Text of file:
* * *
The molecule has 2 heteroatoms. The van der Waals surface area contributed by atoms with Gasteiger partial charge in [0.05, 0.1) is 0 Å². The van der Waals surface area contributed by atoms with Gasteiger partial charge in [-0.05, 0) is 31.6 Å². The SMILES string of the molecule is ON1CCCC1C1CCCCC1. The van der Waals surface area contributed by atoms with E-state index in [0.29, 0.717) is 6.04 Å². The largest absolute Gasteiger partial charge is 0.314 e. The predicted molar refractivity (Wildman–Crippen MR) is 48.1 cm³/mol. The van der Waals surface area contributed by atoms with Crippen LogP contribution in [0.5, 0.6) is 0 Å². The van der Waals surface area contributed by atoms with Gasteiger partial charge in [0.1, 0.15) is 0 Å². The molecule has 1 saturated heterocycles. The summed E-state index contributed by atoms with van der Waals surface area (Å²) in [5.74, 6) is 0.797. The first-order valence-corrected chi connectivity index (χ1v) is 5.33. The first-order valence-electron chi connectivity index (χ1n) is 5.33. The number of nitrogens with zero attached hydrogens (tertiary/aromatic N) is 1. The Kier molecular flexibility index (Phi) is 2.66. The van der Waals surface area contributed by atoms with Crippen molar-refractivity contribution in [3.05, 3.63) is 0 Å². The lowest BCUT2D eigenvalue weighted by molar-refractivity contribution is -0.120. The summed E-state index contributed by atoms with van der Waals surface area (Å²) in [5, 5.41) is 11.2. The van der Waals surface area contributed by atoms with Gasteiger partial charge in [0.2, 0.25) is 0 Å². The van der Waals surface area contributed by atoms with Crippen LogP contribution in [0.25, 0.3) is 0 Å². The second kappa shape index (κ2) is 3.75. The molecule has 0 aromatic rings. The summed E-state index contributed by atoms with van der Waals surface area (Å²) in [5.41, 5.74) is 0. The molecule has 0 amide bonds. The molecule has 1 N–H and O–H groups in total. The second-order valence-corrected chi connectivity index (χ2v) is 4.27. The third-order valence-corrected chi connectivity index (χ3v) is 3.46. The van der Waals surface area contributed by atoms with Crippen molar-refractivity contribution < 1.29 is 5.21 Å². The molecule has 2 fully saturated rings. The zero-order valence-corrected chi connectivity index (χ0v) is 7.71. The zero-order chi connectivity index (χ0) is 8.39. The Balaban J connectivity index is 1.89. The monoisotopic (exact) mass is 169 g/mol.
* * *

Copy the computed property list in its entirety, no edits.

The molecule has 2 heteroatoms. The van der Waals surface area contributed by atoms with Gasteiger partial charge in [0.05, 0.1) is 0 Å². The van der Waals surface area contributed by atoms with Gasteiger partial charge in [-0.05, 0) is 31.6 Å². The SMILES string of the molecule is ON1CCCC1C1CCCCC1. The van der Waals surface area contributed by atoms with E-state index in [0.29, 0.717) is 6.04 Å². The largest absolute Gasteiger partial charge is 0.314 e. The predicted molar refractivity (Wildman–Crippen MR) is 48.1 cm³/mol. The van der Waals surface area contributed by atoms with Crippen LogP contribution in [0.5, 0.6) is 0 Å². The van der Waals surface area contributed by atoms with Gasteiger partial charge in [0.1, 0.15) is 0 Å². The molecule has 1 saturated heterocycles. The summed E-state index contributed by atoms with van der Waals surface area (Å²) in [5.74, 6) is 0.797. The first-order valence-corrected chi connectivity index (χ1v) is 5.33. The first-order valence-electron chi connectivity index (χ1n) is 5.33. The number of nitrogens with zero attached hydrogens (tertiary/aromatic N) is 1. The Kier molecular flexibility index (Phi) is 2.66. The van der Waals surface area contributed by atoms with Crippen molar-refractivity contribution in [3.05, 3.63) is 0 Å². The lowest BCUT2D eigenvalue weighted by molar-refractivity contribution is -0.120. The summed E-state index contributed by atoms with van der Waals surface area (Å²) in [5, 5.41) is 11.2. The van der Waals surface area contributed by atoms with Gasteiger partial charge in [0.2, 0.25) is 0 Å². The van der Waals surface area contributed by atoms with Crippen LogP contribution in [0.25, 0.3) is 0 Å². The second kappa shape index (κ2) is 3.75. The molecule has 0 aromatic rings. The summed E-state index contributed by atoms with van der Waals surface area (Å²) in [5.41, 5.74) is 0. The molecule has 0 amide bonds. The molecule has 1 N–H and O–H groups in total. The second-order valence-corrected chi connectivity index (χ2v) is 4.27. The third-order valence-corrected chi connectivity index (χ3v) is 3.46. The van der Waals surface area contributed by atoms with Crippen molar-refractivity contribution < 1.29 is 5.21 Å². The molecule has 2 fully saturated rings. The zero-order valence-corrected chi connectivity index (χ0v) is 7.71. The zero-order chi connectivity index (χ0) is 8.39. The Balaban J connectivity index is 1.89. The monoisotopic (exact) mass is 169 g/mol.